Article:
As for changes I'd make to the budget deck, I think the main deck is pretty solid. We've already got the best artifact token producers, so there isn't much to add there. One possibility would be to find a way to include Intangible Virtue as additional copies of Tempered Steel, but it would be pretty hard to find the room without cutting threats, and we'd probably need to rework the deck a bit (likely dropping Smuggler's Copter, as painful as that sounds) to make sure we were even more token-focused. It also might be worth including a bit of lifegain in the sideboard, like a copy of Timely Reinforcements or Kor Firewalker. While we did manage to beat Naya Burn, the match was too close for comfort. 

All in all, Tempered Tokens is a fun deck and competitive enough to pick up some wins, although be warned: it will have a hard time if everyone is playing unfair combo decks at your local game store. On the other hand, if a lot of players are on control or creature decks, then Tempered Tokens will be a fine choice and should be fairly competitive!

To get Tempered Tokens down into the ultra-budget range, the biggest change is dropping Path to Exile for Dispatch. I considered Dispatch for the budget build and decided that while it could be good, the more consistent Path to Exile was probably better. The problem with Dispatch is that while it's better than Path to Exile in the best-case scenario, since it doesn't give the opponent a land, there will also be times when we don't have three artifacts (especially in the early game) and it will do nothing. Despite these limitations, it's still a great option for the ultra-budget build. Otherwise, we go in more heavily on the Myr / Servo plan, and drop Hangarback Walker for more copies of Shrine of Loyal Legions and Master's Call. All in all, the ultra-budget build is basically a slightly less consistent version of the build from the videos, although it should be fine for casual play. 

For our non-budget build this week, we are reaching into red as a splash color for three reasons. First, splashing just a bit of red allows us to easily run Blood Moon, which gives us a free-win option against decks like Tron that would otherwise be hard matchups. We also get Lightning Bolt as our primary removal spell, which can kill early-game creatures while also giving us the option of going to our opponent's face for the last few points of damage. Third, we got Bomat Courier, which is the perfect one-drop for our deck, coming down as a 3/3 with haste if we have a Tempered Steel while also giving us another source of card advantage if it sticks on the battlefield. The other big additions to the deck are strong white sideboard cards for fighting combo, shoring up another one of the deck's biggest weaknesses. Leyline of Sanctity is the best of the bunch, being very good against most of the popular combo decks in the format while also helping against Burn and discard-heavy decks. Otherwise, we get Rest in Peace, Rule of Law, and even Stony Silence as well. All around, this build should play like the build from the videos but should be a lot better against fast combo decks, which were our worst matchups with the budget build.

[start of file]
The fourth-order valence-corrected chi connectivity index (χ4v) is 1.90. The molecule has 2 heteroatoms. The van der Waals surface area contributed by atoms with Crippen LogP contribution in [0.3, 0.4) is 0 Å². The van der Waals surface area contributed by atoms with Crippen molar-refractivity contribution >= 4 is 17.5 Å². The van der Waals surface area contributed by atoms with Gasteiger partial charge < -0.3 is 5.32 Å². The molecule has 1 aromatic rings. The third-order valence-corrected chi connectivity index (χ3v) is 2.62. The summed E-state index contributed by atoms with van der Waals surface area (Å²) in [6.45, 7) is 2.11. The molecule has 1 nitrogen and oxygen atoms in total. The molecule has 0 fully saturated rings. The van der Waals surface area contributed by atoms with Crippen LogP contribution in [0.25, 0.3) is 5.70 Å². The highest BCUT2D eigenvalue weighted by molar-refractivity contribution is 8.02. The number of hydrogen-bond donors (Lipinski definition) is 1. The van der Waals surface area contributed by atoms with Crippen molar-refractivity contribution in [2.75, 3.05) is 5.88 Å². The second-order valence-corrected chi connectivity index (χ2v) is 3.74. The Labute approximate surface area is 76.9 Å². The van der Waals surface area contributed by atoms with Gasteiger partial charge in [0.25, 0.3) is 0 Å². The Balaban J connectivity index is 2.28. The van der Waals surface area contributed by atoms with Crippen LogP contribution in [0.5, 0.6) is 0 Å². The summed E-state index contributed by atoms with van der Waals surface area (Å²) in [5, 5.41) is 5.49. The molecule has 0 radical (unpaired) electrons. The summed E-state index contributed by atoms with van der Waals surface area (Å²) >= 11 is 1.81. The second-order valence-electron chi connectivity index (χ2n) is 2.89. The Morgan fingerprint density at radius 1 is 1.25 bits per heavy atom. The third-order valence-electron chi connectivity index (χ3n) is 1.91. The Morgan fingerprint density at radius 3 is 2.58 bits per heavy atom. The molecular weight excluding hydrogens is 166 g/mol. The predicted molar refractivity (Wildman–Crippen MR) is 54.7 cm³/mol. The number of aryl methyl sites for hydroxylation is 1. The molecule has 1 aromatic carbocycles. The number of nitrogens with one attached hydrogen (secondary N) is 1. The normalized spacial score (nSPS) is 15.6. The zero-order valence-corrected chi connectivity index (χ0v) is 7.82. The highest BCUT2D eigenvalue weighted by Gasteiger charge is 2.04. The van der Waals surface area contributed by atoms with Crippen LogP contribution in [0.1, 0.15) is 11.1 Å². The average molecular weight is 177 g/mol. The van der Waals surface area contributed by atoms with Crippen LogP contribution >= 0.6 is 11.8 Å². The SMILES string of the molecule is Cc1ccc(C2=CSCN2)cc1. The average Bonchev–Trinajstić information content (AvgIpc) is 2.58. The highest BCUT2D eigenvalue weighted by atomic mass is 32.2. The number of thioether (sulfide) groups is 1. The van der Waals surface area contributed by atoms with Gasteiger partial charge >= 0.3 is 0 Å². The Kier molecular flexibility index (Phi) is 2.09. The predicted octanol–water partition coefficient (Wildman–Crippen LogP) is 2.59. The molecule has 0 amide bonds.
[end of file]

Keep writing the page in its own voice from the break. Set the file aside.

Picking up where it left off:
Conclusion

Anyways, that's all for today. As always leave your thoughts, ideas, opinions, and suggestions in the comments, and you can reach me on Twitter @SaffronOlive or at SaffronOlive@MTGGoldfish.com.


More in this Series

Show more ...


More on MTGGoldfish ...

budget magic

Budget Magic: $93 (20 tix) Mono-Black Monument (Standard)

instant deck tech

Instant Deck Tech: Sarcophagus Control (Standard)

unstable daily spoilers

Unstable Spoilers — November 21, 2017 | Urza Planeswalker

budget magic

Budget Magic: $94 (32 tix) UR Prowess (Modern)


Next Article

Get Email Updates

Follow Us

  • S
  • S
  • S
  • S
  • S
  • S
  • S

Welcome to MTGGoldfish. We display prices for both ONLINE and PAPER magic. By default, what prices would you like to see?   

Online Paper